The quotation highlights three challenges: (1) to see the past with faith and gratitude, (2) to see the future with hope and (3) to look for God’s presence and companionship in the present as much as possible. I want to suggest some spiritual practices for each of these challenges.

1. See the past with faith and gratitude

a. Sometimes regrets about the past are rooted in a sense of guilt and shame. God offers us full and abundant forgiveness, but sometimes we find it hard to receive that forgiveness. My suggestion: write down the specific sources of guilt or shame that contribute to your sense of regret about the past. When I am having a hard time feeling forgiven, I find Psalms 32, 51 and 130 helpful. Read your list of sources of guilt or shame, then pray one of the psalms I’ve mentioned. If a verse in the psalm jumps out at you, post it on your bathroom mirror. Dwell in God’s forgiveness.

b. Sometimes regrets about the past aren’t rooted in sin or shame, they’re just regrets about situations we wish we’d handled differently. Think about – or talk with a friend about – a situation where you wish you had responded differently. List as many aspects of the situation that you are thankful for. Note where God was present in the situation and where you experienced God’s guidance or comfort. Let those gifts from God exist in your memory alongside the aspects you wish you had done differently. You may want to pray Psalm103:1-5 as a way to think about God’s blessings to you, even when there are regrets about some aspects of a situation.

2. See the future with hope

a. In the midst of anxiety, many people find the Serenity Prayer helpful. It was written around 1934 by Reinhold Niebuhr. It’s a great prayer to memorize. Pray it several times slowly:

God, grant me the serenity to accept the things I cannot change,
Courage to change the things I can,
And wisdom to know the difference.

b. Pick a scripture about peace or hope. Memorize it or post it in your car, by your desk, on your bedside table or beside the kitchen sink. Repeat it to yourself and let it sink into your heart. Here are two possibilities for passages to use: "May the God of hope fill you with all joy and peace in believing, so that you may abound in hope by the power of the Holy Spirit” (Romans 15:13). “The peace of God, which surpasses all understanding, will guard your hearts and minds in Christ Jesus” (Philippians 4:7).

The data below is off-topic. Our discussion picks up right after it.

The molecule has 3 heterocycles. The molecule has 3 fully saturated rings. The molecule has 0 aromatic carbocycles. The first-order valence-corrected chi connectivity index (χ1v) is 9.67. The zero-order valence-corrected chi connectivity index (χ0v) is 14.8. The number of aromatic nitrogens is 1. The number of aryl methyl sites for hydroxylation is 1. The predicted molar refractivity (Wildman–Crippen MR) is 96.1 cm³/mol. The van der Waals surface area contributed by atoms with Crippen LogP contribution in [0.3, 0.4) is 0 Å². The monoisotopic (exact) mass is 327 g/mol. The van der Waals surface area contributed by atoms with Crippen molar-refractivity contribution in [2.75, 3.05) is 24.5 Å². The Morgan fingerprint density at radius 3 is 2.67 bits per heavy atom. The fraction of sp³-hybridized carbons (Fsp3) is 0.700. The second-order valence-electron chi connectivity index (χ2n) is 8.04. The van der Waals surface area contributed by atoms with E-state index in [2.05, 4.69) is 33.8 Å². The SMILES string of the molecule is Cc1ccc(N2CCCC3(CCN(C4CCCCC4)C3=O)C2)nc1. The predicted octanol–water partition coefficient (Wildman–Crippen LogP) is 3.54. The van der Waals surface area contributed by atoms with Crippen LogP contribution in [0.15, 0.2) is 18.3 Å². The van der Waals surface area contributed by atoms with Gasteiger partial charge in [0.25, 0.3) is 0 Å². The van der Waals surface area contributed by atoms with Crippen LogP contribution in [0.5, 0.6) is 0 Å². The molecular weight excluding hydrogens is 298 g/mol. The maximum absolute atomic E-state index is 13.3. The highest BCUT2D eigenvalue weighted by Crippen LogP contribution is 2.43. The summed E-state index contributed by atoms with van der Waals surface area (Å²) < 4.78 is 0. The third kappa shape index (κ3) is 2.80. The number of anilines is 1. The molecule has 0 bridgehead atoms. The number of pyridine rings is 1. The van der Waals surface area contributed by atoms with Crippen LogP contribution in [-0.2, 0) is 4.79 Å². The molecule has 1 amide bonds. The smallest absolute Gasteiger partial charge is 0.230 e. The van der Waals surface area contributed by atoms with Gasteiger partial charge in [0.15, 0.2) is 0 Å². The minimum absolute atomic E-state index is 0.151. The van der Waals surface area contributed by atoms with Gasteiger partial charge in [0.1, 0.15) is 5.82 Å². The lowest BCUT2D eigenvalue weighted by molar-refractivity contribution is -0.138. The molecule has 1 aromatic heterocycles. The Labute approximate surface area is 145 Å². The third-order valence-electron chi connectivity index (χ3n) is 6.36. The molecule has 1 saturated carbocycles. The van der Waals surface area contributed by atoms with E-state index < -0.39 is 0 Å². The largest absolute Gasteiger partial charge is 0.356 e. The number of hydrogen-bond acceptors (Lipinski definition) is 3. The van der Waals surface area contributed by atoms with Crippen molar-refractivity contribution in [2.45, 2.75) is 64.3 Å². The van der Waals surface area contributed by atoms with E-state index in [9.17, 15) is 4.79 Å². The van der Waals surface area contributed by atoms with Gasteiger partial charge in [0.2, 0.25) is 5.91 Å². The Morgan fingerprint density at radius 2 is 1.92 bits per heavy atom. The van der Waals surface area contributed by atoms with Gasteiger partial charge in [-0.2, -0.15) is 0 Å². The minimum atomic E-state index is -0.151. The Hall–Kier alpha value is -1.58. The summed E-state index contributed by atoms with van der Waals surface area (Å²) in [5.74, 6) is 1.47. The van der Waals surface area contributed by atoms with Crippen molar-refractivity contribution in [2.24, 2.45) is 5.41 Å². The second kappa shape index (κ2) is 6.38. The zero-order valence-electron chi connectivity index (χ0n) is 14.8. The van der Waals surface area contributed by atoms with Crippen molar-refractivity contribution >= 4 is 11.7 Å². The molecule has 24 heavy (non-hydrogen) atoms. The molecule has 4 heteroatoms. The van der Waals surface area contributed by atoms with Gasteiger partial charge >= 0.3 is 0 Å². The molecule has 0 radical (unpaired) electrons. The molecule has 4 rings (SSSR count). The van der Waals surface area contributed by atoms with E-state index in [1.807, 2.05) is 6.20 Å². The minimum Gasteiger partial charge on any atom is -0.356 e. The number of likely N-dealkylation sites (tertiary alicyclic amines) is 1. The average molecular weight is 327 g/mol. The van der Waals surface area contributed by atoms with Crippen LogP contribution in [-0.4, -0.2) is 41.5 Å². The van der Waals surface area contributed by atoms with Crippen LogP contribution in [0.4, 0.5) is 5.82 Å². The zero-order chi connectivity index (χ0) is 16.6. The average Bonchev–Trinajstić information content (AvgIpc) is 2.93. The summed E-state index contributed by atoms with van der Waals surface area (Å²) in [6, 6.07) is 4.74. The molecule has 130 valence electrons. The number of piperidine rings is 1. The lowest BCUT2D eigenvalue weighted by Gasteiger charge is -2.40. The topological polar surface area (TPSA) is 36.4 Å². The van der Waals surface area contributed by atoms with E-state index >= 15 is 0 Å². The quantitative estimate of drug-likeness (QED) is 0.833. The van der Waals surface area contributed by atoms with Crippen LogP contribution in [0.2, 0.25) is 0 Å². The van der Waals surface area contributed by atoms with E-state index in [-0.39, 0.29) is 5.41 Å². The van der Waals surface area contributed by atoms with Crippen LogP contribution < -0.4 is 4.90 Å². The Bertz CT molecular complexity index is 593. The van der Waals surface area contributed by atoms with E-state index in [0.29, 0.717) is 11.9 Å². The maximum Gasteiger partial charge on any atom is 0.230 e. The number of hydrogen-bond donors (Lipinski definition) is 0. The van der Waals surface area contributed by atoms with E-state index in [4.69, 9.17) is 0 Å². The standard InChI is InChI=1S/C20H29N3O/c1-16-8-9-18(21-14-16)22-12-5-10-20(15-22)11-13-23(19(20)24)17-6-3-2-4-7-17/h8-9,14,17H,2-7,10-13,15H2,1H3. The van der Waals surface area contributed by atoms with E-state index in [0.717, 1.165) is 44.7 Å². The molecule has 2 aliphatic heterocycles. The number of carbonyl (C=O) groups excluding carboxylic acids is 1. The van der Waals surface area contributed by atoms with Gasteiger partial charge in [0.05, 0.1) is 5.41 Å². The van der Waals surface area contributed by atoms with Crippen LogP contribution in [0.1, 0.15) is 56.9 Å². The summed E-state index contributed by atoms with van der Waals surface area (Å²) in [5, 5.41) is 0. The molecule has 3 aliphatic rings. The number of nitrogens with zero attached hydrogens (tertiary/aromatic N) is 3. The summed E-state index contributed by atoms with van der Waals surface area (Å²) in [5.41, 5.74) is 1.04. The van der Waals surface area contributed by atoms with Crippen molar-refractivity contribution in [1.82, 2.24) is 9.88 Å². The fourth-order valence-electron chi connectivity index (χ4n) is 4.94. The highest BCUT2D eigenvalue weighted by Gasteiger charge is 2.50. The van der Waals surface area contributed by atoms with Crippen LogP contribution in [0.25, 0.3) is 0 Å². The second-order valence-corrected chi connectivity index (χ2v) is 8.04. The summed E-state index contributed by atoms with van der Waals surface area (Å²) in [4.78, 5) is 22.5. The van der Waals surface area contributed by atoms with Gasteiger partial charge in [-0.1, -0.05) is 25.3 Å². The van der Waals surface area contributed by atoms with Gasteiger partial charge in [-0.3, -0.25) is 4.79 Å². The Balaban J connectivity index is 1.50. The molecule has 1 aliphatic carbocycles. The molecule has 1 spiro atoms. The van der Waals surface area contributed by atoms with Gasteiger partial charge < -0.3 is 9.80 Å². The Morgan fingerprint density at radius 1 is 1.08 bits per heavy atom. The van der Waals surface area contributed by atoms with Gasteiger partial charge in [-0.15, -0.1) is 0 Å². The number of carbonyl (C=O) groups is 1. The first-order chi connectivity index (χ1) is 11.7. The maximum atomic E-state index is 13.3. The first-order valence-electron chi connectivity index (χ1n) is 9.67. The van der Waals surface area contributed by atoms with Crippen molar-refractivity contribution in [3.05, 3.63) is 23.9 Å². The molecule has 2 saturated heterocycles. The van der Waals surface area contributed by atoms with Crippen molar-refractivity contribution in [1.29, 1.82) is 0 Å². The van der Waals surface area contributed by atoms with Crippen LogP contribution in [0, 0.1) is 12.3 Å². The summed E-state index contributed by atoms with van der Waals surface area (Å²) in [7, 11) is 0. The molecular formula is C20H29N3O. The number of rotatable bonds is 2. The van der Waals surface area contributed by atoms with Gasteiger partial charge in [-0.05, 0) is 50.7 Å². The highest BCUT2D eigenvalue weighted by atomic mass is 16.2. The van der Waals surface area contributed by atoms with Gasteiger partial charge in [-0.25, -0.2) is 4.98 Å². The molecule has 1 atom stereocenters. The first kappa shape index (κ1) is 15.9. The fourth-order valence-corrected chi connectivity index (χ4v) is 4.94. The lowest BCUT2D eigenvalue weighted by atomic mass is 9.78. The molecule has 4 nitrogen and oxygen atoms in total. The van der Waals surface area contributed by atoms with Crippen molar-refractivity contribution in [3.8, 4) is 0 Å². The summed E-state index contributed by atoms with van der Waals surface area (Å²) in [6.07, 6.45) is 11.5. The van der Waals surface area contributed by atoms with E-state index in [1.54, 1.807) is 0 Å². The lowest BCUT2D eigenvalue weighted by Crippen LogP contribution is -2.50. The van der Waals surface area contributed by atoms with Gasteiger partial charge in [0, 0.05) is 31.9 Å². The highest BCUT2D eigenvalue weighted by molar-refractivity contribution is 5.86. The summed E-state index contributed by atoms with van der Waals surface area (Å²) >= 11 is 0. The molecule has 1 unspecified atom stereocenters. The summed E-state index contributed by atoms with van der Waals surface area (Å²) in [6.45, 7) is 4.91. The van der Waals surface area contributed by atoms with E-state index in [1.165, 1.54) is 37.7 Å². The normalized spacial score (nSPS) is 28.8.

3. Look for God’s presence and companionship in the present

a. Breath prayer is one of the best ways to be present in each moment. Slow your breathing and focus on each breath. In God, “we live and move and have our being” (Acts 17:28). Ponder the fact that you depend on God for each breath, and God gives you that breath in generosity and love. Breathe deeply and slowly, and rest in God’s presence and goodness that surrounds you.

b. Thankfulness is another great way to be present to God’s gifts in each moment. When you stop at a traffic light, stand in line at the bank, wait for a website to download or step outside to get your mail, look around and name several things that come to you as a gift. Or focus on all the individual parts of your body that are working well (even if some parts aren't working so well!), and thank God for each of them. “Wonderful are your works, that I know very well” (Psalm 139:14)

These are just a very few ideas. What helps you rejoice in the past and look forward to the future with trust? What helps you abide in Christ in the present moment?

(Next week: a quotation from Eugene Peterson about a pastor’s chief job, which I think relates to the chief job of a parent, family member and friend. Watercolor painting of Lake Hawea, New Zealand, by Dave Baab. If you’d like to receive an email when I post on this blog, sign up under “subscribe” in the right hand column.)

Quotations I love: Henri Nouwen on being beloved

Thursday September 1 2016

Quotations I love: Henri Nouwen on being beloved

In The Life of the Beloved, Henri Nouwen writes,

Every time you listen with great attentiveness to the voice that calls you the Beloved, you will discover within yourself a desire to hear that voice longer and more deeply. It is like discovering a well in the desert. Once you have touched wet ground, you want to dig deeper.